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June 23, 2017

"People keep voting in support of the death penalty. So how can we end it?"

The title of this post is the notable headline of this notable new commentary by noted death penalty abolitionist Austin Sarat.  The first sentence of the headline highlights an important political reality, and the commentary goes on to review recent political developments and to emphasize the political challenges that abolitionists face.  I recommend the commentary as a modern recap on the state of capital politics and as providing insights on how abolitionists can seek to develop a claim that capital abolition is not anti-democratic.  I found found this little piece of political history especially interesting:

Since the beginning of the 20th century, when states across the country first adopted ballot initiative and referenda processes, 14 of them have put the death penalty on the ballot, some more than once.  From 1912 to 1968, there were 11 such direct votes. Another 23 have occurred since 1968, during the height of America’s tough-on-crime, law-and-order era.

In a few of those elections, voters have been asked only to approve technical changes in their state’s death penalty law. In others, like last year in Oklahoma, they had to decide whether to change their state constitutions to protect or reinstate the death penalty.

Sometimes death penalty abolitionists have led the way in pushing for a referendum. More often, especially since 1968, voters have been asked to respond to a legislative, judicial or executive action which threatened to end, or ended, the death penalty. In those circumstances, the issue generally has been put on the ballot by pro-death penalty politicians.

Yet whatever the form of the question, or the reasons for putting the death penalty to a vote, abolitionists have consistently taken an electoral beating. They lost 31 of the 34 times when voters were offered the chance to express their views.

Let’s consider the three times opponents of capital punishment won. In Oregon, abolitionists prevailed in 1914. But, just six years later, another referendum brought the death penalty back — only to have it voted down again in 1964. Arizona voters rejected the death penalty in 1916, but brought it back in 1918.

Abolitionists have consistently lost in even supposedly progressive states like Massachusetts, which voted in favor of the death penalty in 1968 and 1982.

June 23, 2017 at 11:09 AM | Permalink

Comments

"But democracy is not the same as government by popularity contest or by plebiscite. It is a system of government grounded in principles of respect for equality and the dignity of all citizens. Any time an electoral action violates those principles, it damages democracy.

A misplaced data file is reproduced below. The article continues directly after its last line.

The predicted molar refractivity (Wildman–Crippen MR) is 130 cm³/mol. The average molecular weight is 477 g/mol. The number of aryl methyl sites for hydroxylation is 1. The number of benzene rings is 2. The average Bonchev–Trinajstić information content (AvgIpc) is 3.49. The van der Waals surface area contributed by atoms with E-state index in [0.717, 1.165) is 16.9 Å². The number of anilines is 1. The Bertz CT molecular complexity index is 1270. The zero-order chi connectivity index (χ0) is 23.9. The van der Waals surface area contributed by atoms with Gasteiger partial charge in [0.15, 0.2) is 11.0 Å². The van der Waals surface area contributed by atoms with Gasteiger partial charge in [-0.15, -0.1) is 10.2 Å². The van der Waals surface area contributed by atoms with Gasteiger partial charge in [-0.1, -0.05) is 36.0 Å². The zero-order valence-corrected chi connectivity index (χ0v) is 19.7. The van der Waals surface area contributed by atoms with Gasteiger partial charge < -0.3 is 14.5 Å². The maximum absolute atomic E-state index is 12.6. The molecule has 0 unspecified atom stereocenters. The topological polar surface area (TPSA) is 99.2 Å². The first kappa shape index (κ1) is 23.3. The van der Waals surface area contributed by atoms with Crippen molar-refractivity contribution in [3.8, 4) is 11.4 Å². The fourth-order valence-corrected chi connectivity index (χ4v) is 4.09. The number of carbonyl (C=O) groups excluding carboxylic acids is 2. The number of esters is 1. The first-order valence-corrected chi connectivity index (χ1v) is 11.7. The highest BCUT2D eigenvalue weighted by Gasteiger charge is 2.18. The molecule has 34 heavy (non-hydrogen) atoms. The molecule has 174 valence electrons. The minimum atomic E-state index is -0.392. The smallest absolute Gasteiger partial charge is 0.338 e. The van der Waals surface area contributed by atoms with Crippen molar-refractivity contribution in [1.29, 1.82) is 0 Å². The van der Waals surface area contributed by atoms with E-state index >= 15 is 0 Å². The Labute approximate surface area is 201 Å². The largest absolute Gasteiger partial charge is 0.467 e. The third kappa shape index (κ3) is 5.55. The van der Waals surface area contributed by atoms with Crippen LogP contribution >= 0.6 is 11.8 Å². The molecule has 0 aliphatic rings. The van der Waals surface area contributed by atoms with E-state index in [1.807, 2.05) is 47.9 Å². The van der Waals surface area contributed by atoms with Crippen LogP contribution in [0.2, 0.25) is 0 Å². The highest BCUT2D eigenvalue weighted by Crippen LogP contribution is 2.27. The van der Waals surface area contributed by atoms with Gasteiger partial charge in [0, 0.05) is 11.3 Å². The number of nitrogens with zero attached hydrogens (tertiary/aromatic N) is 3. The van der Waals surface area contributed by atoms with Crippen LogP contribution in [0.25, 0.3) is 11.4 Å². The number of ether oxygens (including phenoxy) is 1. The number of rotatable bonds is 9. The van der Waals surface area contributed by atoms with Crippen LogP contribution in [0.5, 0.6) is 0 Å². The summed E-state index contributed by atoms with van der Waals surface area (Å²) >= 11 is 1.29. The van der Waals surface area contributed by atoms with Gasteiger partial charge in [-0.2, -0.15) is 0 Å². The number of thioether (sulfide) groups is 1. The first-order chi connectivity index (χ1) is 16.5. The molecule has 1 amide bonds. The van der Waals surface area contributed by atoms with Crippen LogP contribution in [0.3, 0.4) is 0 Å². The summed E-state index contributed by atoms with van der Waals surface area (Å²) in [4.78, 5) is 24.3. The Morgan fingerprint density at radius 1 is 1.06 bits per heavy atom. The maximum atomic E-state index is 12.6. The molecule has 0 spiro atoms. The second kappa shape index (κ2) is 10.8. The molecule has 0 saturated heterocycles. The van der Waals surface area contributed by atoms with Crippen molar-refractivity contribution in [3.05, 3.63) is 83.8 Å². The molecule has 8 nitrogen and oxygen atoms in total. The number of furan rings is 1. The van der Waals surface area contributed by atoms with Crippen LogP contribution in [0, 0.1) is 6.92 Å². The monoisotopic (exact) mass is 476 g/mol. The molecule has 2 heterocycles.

That is what our history teaches. The United States almost certainly would not have ended slavery or given women the right to vote if those issues had been decided at the ballot box.

And neither will this country abolish the death penalty in that manner."

I'm not sure what the "women the right to vote" thing adds here. The was decided at the ballot box. Various places passed it, Congress proposed an amendment and state legislatures ratified. Slavery is somewhat different because it is a case where an evil continued and it was an evil even if it was upheld at the ballot box. And, it would have extended longer without war. So, the message there might be that a major intervening event (WWII was a major point here for Europe) might factor in.

Then:

"Following the European example, it will do so only when politicians and judges conclude that democratic nations cannot put their own citizens to death and still be true to their own principles."

Well, that is a mixed bag since the politicians are put there by democracy and judges as well, if indirectly in various cases (especially federal judges). He is correct that simple referenda isn't the only way people act there. This is surely the case in an all/nothing way -- many states technically have the death penalty on the books, but in practice it is not used.

As an "abolitionist" (not a big fan of the word), article is a mixed bag.

Posted by: Joe | Jun 23, 2017 11:45:24 AM

I suggest hypocrisy. Europe, with it moral superiority, has hundreds of suicides and murders in prison. The risk for death by these is 10 fold for violent criminals.

End the death penalty. Fire hundreds of make work government lawyers. Go European.

Posted by: David Behar | Jun 23, 2017 11:54:52 AM

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